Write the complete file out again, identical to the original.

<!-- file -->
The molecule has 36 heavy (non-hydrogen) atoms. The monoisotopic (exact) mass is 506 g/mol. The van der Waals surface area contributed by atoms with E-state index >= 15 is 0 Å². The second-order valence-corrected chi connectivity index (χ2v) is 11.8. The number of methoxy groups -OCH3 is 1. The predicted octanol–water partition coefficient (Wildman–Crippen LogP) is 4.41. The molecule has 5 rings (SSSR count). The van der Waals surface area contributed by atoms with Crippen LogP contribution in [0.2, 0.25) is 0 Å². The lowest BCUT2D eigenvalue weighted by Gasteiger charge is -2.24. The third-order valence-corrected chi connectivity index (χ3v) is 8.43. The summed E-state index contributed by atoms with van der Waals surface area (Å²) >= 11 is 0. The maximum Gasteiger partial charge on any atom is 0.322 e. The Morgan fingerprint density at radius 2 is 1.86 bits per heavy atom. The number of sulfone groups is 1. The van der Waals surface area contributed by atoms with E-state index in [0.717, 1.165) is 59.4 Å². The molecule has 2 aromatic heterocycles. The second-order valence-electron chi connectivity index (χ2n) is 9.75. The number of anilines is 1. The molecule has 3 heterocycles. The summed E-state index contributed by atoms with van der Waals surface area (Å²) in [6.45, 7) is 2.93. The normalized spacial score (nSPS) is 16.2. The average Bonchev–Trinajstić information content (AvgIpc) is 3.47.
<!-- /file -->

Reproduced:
The molecule has 36 heavy (non-hydrogen) atoms. The monoisotopic (exact) mass is 506 g/mol. The van der Waals surface area contributed by atoms with E-state index >= 15 is 0 Å². The second-order valence-corrected chi connectivity index (χ2v) is 11.8. The number of methoxy groups -OCH3 is 1. The predicted octanol–water partition coefficient (Wildman–Crippen LogP) is 4.41. The molecule has 5 rings (SSSR count). The van der Waals surface area contributed by atoms with Crippen LogP contribution in [0.2, 0.25) is 0 Å². The lowest BCUT2D eigenvalue weighted by Gasteiger charge is -2.24. The third-order valence-corrected chi connectivity index (χ3v) is 8.43. The summed E-state index contributed by atoms with van der Waals surface area (Å²) >= 11 is 0. The maximum Gasteiger partial charge on any atom is 0.322 e. The Morgan fingerprint density at radius 2 is 1.86 bits per heavy atom. The number of sulfone groups is 1. The van der Waals surface area contributed by atoms with E-state index in [0.717, 1.165) is 59.4 Å². The molecule has 2 aromatic heterocycles. The second-order valence-electron chi connectivity index (χ2n) is 9.75. The number of anilines is 1. The molecule has 3 heterocycles. The summed E-state index contributed by atoms with van der Waals surface area (Å²) in [6.45, 7) is 2.93. The normalized spacial score (nSPS) is 16.2. The average Bonchev–Trinajstić information content (AvgIpc) is 3.47.